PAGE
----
Loftus again quotes Fredriksen’s insight on the mindset present in these early Christian texts; they all shared

“the belief that the End was fast approaching and the final restoration of Israel was at hand…The forces of good will utterly vanquish the hostile powers, demonic and human, and the Kingdom of God will finally, truly be established.”

But it didn’t happen. This embarrassing mistake is preserved in the New Testament to this day, as well as the glaring truth about Christianity, as Loftus states bluntly:

“…given the many doomsday prophets throughout history, it should not surprise us if the Jesus cult movement was just another of them. These predictions and movements are a dime a dozen, so to speak, and to this date they have all been wrong. At best, the Jesus cult fits this same profile. And its predictions failed, too.” (p. 317)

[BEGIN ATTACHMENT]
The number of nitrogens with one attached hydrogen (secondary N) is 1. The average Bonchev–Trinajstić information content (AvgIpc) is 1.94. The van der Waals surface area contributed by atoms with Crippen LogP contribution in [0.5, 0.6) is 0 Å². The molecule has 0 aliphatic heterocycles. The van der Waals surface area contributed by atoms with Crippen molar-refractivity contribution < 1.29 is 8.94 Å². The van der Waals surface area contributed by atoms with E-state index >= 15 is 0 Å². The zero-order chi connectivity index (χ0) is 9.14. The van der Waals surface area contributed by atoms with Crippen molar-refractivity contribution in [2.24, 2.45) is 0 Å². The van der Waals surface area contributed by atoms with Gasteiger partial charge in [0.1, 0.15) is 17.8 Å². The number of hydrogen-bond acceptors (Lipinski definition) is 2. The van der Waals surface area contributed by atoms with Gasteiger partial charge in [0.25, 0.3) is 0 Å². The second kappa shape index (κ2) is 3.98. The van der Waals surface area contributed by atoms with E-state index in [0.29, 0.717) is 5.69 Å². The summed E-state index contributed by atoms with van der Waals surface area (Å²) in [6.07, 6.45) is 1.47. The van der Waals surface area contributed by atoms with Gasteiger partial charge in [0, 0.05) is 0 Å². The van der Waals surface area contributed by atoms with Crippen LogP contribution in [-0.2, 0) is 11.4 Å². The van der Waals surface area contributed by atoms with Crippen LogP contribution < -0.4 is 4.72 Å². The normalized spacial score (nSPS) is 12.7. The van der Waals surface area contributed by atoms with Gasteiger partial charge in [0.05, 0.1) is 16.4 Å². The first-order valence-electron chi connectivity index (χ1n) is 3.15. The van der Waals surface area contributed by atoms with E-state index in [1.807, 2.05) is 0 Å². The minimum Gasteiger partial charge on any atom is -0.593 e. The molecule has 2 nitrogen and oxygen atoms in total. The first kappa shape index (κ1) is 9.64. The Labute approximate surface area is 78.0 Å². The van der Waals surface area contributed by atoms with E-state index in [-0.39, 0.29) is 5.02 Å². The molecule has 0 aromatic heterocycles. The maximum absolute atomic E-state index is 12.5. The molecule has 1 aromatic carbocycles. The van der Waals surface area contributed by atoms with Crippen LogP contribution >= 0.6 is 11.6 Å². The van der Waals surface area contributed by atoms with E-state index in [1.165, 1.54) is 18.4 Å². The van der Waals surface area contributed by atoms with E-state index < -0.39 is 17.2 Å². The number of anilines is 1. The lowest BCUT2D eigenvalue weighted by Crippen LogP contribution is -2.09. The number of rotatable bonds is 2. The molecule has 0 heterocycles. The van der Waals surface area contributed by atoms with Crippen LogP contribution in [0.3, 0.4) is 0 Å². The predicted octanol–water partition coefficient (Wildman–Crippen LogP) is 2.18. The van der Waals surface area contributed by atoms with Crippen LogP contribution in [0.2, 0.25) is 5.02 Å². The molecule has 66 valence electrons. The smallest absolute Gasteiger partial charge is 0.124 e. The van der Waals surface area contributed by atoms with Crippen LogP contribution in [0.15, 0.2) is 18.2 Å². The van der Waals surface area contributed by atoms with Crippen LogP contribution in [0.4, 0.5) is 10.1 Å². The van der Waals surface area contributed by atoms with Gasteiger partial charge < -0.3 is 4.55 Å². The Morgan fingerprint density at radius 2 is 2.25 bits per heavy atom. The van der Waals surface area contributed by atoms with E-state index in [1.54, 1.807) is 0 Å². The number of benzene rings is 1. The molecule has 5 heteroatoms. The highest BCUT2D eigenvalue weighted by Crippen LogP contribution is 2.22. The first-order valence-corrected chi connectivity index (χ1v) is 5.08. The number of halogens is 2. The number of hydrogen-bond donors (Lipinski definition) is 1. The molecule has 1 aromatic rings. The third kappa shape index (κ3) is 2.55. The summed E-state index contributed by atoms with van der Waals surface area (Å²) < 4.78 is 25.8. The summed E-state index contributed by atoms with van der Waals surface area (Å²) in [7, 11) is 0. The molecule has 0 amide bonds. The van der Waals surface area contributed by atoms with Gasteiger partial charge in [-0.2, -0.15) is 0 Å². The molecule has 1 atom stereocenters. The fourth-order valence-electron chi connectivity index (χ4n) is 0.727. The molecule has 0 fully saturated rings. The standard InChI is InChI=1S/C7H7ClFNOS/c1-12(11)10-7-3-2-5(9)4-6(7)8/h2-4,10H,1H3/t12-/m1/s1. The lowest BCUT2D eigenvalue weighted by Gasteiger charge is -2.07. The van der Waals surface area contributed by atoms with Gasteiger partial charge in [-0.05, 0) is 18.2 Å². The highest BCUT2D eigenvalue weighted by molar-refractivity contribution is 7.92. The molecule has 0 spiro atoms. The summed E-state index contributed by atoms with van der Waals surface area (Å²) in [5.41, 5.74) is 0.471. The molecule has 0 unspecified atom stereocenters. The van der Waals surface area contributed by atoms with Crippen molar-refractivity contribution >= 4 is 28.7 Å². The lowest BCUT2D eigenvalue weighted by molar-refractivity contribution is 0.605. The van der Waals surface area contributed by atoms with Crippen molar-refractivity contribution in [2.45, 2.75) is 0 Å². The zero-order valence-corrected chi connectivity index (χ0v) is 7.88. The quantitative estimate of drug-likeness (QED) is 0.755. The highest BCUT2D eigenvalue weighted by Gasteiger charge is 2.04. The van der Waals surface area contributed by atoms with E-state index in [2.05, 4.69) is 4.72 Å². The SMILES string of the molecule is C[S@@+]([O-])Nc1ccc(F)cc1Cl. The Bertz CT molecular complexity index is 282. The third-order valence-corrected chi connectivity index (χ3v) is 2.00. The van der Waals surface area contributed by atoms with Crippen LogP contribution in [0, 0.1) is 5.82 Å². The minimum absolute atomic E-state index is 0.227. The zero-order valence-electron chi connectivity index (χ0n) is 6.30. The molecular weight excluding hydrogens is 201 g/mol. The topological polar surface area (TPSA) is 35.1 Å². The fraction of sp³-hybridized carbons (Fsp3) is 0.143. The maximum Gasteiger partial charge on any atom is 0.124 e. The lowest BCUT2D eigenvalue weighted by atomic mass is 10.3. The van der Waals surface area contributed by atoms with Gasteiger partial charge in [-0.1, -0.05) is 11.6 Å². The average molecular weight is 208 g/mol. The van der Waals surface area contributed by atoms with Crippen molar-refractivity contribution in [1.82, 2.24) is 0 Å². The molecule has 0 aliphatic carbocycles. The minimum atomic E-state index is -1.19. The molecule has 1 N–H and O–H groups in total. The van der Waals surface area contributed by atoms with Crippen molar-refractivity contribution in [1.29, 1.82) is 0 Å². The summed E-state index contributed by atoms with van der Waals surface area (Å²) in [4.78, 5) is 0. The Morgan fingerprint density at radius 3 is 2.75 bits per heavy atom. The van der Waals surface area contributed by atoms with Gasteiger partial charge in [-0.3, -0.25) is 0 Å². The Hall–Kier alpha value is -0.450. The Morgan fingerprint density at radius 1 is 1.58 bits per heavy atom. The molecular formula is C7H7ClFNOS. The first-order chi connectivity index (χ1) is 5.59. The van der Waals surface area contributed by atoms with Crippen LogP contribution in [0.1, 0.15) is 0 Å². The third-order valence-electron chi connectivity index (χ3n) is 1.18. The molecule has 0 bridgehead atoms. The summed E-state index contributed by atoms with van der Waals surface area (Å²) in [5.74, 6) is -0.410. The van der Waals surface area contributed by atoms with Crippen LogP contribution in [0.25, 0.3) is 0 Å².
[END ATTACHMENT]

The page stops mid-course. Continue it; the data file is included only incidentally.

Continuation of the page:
Naturally, the Jesus cult had to adjust to reality. It never managed to actually do that, of course, but its propagandists had to spin the failed apocalypticism; again, Loftus quotes Paula Fredriksen:

“Successive disappointments gave rise to new interpretations as the tradition reworked what was too central to relinquish.”  [After all, these were supposed to be the words of Jesus himself.] “Reconceiving Jesus and the Kingdom, Christian tradition in various ways continually adjusted itself…as its central prophecy failed. And as part of its adjustment to this unexpected future, the tradition grew away from its own past.” (pp. 327-328)

This unexpected future How awkward: neither Jesus nor Paul anticipated the great expanse of Western and global history. As some early Christians grasped that they were stuck with the world as it is—no Kingdom of God in sight—they switched tactics; hence we find texts like Matthew 28:19: “Go ye therefore, and teach all nations, baptizing them in the name of the Father, and of the Son, and of the Holy Ghost.” Loftus devotes several pages of his essay to a description of such adjustments, as the later gospel writers had to account for the missing kingdom:

“Such talk of an imminent eschaton is completely removed from John’s Gospel.” (p. 331)